Deep learning is part of a larger group of machine learning methods that are based on artificial neural networks. These systems teach themselves to perform tasks much in the same way a human learns. They do this by examining large pools of data and looking at decision-making criteria in order to apply task-specific rules. Machine learning and deep learning have evolved to the point that they are changing the entire software development life cycle model.
The standard life cycle model follows a cyclical pattern of user requirement, analysis, design, development, testing, deployment, and maintenance, with many iterations in-between as changes are made to the software. With machine learning, all the focus is on the data. After the problem is defined and the goals established, that’s when the data collection can begin. After collection, the data is prepared and sorted into categories. The model begins “learning” from that sorted data. The model is then deployed and integrated, this is followed by model management. Algorithms are essentially being trained by data. This impacts the way software performs. It is called software 2.0 because of the way the programming has surpassed the ability of humans, now becoming so complex that a computer is required to program another computer. It’s also much easier to set rules and boundaries and collect data than it is to write thousands of lines of code in order to create a program to solve a problem.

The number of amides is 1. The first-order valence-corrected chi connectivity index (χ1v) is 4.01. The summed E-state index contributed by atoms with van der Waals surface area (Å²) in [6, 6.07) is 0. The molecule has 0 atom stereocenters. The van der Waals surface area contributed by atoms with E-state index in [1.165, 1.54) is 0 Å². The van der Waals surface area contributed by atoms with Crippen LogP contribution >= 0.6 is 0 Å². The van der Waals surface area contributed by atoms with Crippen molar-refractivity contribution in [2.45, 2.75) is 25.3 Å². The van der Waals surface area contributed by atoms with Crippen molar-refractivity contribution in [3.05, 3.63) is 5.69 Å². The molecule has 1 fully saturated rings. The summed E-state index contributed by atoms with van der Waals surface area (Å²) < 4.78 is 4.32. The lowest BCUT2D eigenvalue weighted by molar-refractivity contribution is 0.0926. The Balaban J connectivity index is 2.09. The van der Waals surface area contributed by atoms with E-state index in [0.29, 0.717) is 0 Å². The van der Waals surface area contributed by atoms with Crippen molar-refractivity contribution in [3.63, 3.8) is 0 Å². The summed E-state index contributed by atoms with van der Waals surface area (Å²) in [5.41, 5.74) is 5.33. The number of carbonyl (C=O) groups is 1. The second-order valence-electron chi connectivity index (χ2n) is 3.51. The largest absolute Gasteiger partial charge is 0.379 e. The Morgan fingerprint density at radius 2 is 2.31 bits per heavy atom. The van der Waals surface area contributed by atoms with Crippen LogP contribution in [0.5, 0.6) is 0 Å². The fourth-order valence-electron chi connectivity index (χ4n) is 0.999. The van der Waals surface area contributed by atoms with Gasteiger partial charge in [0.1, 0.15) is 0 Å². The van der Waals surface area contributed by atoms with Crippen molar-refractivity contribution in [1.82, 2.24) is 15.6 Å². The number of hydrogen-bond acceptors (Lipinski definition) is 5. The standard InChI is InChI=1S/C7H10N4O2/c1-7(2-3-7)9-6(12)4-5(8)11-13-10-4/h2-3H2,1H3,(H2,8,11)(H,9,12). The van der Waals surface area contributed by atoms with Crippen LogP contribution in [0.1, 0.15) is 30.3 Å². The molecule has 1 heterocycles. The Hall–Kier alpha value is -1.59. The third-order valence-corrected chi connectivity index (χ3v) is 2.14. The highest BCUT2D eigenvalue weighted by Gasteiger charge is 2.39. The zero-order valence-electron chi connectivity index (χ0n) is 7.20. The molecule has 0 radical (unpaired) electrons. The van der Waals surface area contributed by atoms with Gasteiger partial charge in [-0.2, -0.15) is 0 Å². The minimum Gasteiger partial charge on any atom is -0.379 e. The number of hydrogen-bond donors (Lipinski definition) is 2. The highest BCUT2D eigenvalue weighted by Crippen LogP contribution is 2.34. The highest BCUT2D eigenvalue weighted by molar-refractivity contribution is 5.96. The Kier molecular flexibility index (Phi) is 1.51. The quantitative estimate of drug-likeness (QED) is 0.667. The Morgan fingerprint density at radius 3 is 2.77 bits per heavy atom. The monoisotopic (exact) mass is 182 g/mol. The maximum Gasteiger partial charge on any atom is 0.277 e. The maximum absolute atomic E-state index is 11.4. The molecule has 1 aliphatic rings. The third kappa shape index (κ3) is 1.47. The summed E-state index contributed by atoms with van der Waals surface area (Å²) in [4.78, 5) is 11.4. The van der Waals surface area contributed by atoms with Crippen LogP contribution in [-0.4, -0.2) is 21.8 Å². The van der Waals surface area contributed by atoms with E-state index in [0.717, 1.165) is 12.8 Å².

It would be highly improbable, however, to assume that traditional programming models will be disappearing in favor of machine learning. There are too many existing systems created the standard way to ever consider recreating the wheel with most of them. There are, however, ways in which these two paradigms can work together in the future.
There are several ways to do this. One way is to let machines do the prototyping once a software model is created. Smart programming assistants, such as Kite for Python or Codota for Java, can save developers countless hours of having to debug code or comb through endless documentation. They can offer just-in-time recommendations as well as support. During the development phase of the product life cycle, intelligent assistants can identify common errors and flag them immediately.
Changing with the times and keeping up with technology is a way of life. When software needs to be upgraded, machine learning can help save programmers the time and hassle of updating by automating the process.